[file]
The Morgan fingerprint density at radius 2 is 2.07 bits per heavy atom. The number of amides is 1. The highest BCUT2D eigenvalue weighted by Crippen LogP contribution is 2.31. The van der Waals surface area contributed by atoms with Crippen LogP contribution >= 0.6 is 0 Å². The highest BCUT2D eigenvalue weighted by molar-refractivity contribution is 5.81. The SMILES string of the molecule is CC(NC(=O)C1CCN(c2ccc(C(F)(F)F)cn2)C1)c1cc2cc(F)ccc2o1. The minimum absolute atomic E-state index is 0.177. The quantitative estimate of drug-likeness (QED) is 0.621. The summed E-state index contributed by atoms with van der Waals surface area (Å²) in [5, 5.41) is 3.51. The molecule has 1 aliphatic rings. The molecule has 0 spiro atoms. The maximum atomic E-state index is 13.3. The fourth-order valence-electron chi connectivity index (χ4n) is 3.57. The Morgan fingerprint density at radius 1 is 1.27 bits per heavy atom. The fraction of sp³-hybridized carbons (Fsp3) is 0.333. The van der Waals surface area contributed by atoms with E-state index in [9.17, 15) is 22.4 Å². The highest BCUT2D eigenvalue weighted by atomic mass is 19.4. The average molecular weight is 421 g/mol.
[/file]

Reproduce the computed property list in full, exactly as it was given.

The Morgan fingerprint density at radius 2 is 2.07 bits per heavy atom. The number of amides is 1. The highest BCUT2D eigenvalue weighted by Crippen LogP contribution is 2.31. The van der Waals surface area contributed by atoms with Crippen LogP contribution >= 0.6 is 0 Å². The highest BCUT2D eigenvalue weighted by molar-refractivity contribution is 5.81. The SMILES string of the molecule is CC(NC(=O)C1CCN(c2ccc(C(F)(F)F)cn2)C1)c1cc2cc(F)ccc2o1. The minimum absolute atomic E-state index is 0.177. The quantitative estimate of drug-likeness (QED) is 0.621. The summed E-state index contributed by atoms with van der Waals surface area (Å²) in [5, 5.41) is 3.51. The molecule has 1 aliphatic rings. The molecule has 0 spiro atoms. The maximum atomic E-state index is 13.3. The fourth-order valence-electron chi connectivity index (χ4n) is 3.57. The Morgan fingerprint density at radius 1 is 1.27 bits per heavy atom. The fraction of sp³-hybridized carbons (Fsp3) is 0.333. The van der Waals surface area contributed by atoms with E-state index in [9.17, 15) is 22.4 Å². The highest BCUT2D eigenvalue weighted by atomic mass is 19.4. The average molecular weight is 421 g/mol.